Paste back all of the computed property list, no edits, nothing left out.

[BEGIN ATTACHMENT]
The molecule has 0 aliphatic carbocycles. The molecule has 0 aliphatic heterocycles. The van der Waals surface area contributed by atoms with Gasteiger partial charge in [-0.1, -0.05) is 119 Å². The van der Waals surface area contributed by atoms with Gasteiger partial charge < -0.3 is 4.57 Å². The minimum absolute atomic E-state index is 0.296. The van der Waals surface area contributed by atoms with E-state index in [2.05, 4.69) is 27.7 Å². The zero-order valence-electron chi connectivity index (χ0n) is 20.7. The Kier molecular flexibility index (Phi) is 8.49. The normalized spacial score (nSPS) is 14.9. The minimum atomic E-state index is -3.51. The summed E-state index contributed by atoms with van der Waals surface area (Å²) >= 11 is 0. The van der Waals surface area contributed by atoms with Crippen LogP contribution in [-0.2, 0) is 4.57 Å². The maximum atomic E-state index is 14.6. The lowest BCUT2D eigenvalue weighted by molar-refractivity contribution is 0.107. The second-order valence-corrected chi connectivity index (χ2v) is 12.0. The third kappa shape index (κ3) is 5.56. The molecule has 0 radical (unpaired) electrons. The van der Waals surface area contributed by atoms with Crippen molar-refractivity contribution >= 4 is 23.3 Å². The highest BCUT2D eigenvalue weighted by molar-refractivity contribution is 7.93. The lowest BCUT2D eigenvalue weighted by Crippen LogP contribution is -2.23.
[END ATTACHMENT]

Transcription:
The molecule has 0 aliphatic carbocycles. The molecule has 0 aliphatic heterocycles. The van der Waals surface area contributed by atoms with Gasteiger partial charge in [-0.1, -0.05) is 119 Å². The van der Waals surface area contributed by atoms with Gasteiger partial charge < -0.3 is 4.57 Å². The minimum absolute atomic E-state index is 0.296. The van der Waals surface area contributed by atoms with E-state index in [2.05, 4.69) is 27.7 Å². The zero-order valence-electron chi connectivity index (χ0n) is 20.7. The Kier molecular flexibility index (Phi) is 8.49. The normalized spacial score (nSPS) is 14.9. The minimum atomic E-state index is -3.51. The summed E-state index contributed by atoms with van der Waals surface area (Å²) >= 11 is 0. The van der Waals surface area contributed by atoms with Crippen LogP contribution in [-0.2, 0) is 4.57 Å². The maximum atomic E-state index is 14.6. The lowest BCUT2D eigenvalue weighted by molar-refractivity contribution is 0.107. The second-order valence-corrected chi connectivity index (χ2v) is 12.0. The third kappa shape index (κ3) is 5.56. The molecule has 0 radical (unpaired) electrons. The van der Waals surface area contributed by atoms with Crippen molar-refractivity contribution >= 4 is 23.3 Å². The highest BCUT2D eigenvalue weighted by molar-refractivity contribution is 7.93. The lowest BCUT2D eigenvalue weighted by Crippen LogP contribution is -2.23.